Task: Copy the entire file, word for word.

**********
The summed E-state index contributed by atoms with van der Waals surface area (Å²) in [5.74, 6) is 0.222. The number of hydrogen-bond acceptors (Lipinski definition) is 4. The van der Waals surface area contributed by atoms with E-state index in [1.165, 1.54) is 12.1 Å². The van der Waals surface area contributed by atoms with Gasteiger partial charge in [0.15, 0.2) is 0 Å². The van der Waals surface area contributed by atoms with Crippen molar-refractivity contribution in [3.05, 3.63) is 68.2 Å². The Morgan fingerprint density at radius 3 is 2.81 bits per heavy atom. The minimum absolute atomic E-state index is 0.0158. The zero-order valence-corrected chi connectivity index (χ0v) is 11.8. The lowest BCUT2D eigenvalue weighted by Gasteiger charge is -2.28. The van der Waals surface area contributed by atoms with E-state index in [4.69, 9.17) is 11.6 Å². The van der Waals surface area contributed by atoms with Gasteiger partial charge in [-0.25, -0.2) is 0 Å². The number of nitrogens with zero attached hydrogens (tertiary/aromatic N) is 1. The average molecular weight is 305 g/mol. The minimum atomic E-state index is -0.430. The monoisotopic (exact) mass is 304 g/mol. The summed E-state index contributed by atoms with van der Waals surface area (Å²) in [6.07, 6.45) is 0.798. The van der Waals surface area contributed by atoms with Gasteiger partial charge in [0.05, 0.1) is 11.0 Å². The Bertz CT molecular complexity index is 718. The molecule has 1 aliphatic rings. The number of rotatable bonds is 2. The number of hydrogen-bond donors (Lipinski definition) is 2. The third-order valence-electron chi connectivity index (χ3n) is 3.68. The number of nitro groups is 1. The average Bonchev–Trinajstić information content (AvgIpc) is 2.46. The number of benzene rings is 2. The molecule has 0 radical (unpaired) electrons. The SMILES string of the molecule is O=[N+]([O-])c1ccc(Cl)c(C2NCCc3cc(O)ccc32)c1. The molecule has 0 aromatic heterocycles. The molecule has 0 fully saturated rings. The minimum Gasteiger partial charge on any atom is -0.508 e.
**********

The summed E-state index contributed by atoms with van der Waals surface area (Å²) in [5.74, 6) is 0.222. The number of hydrogen-bond acceptors (Lipinski definition) is 4. The van der Waals surface area contributed by atoms with E-state index in [1.165, 1.54) is 12.1 Å². The van der Waals surface area contributed by atoms with Gasteiger partial charge in [0.15, 0.2) is 0 Å². The van der Waals surface area contributed by atoms with Crippen molar-refractivity contribution in [3.05, 3.63) is 68.2 Å². The Morgan fingerprint density at radius 3 is 2.81 bits per heavy atom. The minimum absolute atomic E-state index is 0.0158. The zero-order valence-corrected chi connectivity index (χ0v) is 11.8. The lowest BCUT2D eigenvalue weighted by Gasteiger charge is -2.28. The van der Waals surface area contributed by atoms with E-state index in [4.69, 9.17) is 11.6 Å². The van der Waals surface area contributed by atoms with Gasteiger partial charge in [-0.25, -0.2) is 0 Å². The number of nitrogens with zero attached hydrogens (tertiary/aromatic N) is 1. The average molecular weight is 305 g/mol. The minimum atomic E-state index is -0.430. The monoisotopic (exact) mass is 304 g/mol. The summed E-state index contributed by atoms with van der Waals surface area (Å²) in [6.07, 6.45) is 0.798. The van der Waals surface area contributed by atoms with Gasteiger partial charge in [0.05, 0.1) is 11.0 Å². The Bertz CT molecular complexity index is 718. The molecule has 1 aliphatic rings. The number of rotatable bonds is 2. The number of hydrogen-bond donors (Lipinski definition) is 2. The third-order valence-electron chi connectivity index (χ3n) is 3.68. The number of nitro groups is 1. The average Bonchev–Trinajstić information content (AvgIpc) is 2.46. The number of benzene rings is 2. The molecule has 0 radical (unpaired) electrons. The SMILES string of the molecule is O=[N+]([O-])c1ccc(Cl)c(C2NCCc3cc(O)ccc32)c1. The molecule has 0 aromatic heterocycles. The molecule has 0 fully saturated rings. The minimum Gasteiger partial charge on any atom is -0.508 e.